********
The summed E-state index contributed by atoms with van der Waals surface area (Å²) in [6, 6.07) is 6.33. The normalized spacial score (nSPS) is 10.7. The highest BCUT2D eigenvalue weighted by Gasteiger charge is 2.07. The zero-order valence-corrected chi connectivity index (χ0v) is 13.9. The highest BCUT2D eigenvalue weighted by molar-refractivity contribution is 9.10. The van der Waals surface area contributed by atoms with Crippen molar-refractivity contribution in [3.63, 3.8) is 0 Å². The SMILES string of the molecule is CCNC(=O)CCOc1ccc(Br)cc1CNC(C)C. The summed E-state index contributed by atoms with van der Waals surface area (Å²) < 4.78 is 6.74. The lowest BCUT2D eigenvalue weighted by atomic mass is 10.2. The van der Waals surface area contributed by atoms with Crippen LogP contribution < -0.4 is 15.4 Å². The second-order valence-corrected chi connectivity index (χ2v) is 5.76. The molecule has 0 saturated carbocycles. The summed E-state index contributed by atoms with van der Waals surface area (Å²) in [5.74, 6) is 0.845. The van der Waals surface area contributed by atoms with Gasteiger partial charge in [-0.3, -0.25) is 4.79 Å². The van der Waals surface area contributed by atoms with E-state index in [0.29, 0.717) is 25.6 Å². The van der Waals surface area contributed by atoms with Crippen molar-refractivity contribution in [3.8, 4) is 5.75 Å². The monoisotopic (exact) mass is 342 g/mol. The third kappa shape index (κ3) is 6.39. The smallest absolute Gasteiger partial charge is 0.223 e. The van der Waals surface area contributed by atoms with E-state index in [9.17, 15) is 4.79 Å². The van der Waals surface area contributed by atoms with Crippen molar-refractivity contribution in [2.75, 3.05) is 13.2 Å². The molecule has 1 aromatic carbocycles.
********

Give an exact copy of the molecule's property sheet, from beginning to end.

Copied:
The summed E-state index contributed by atoms with van der Waals surface area (Å²) in [6, 6.07) is 6.33. The normalized spacial score (nSPS) is 10.7. The highest BCUT2D eigenvalue weighted by Gasteiger charge is 2.07. The zero-order valence-corrected chi connectivity index (χ0v) is 13.9. The highest BCUT2D eigenvalue weighted by molar-refractivity contribution is 9.10. The van der Waals surface area contributed by atoms with Crippen molar-refractivity contribution in [3.63, 3.8) is 0 Å². The SMILES string of the molecule is CCNC(=O)CCOc1ccc(Br)cc1CNC(C)C. The summed E-state index contributed by atoms with van der Waals surface area (Å²) < 4.78 is 6.74. The lowest BCUT2D eigenvalue weighted by atomic mass is 10.2. The van der Waals surface area contributed by atoms with Crippen LogP contribution < -0.4 is 15.4 Å². The second-order valence-corrected chi connectivity index (χ2v) is 5.76. The molecule has 0 saturated carbocycles. The summed E-state index contributed by atoms with van der Waals surface area (Å²) in [5.74, 6) is 0.845. The van der Waals surface area contributed by atoms with Gasteiger partial charge in [-0.3, -0.25) is 4.79 Å². The van der Waals surface area contributed by atoms with E-state index in [0.29, 0.717) is 25.6 Å². The van der Waals surface area contributed by atoms with Crippen molar-refractivity contribution in [3.8, 4) is 5.75 Å². The monoisotopic (exact) mass is 342 g/mol. The third kappa shape index (κ3) is 6.39. The smallest absolute Gasteiger partial charge is 0.223 e. The van der Waals surface area contributed by atoms with E-state index in [9.17, 15) is 4.79 Å². The van der Waals surface area contributed by atoms with Crippen molar-refractivity contribution in [2.75, 3.05) is 13.2 Å². The molecule has 1 aromatic carbocycles.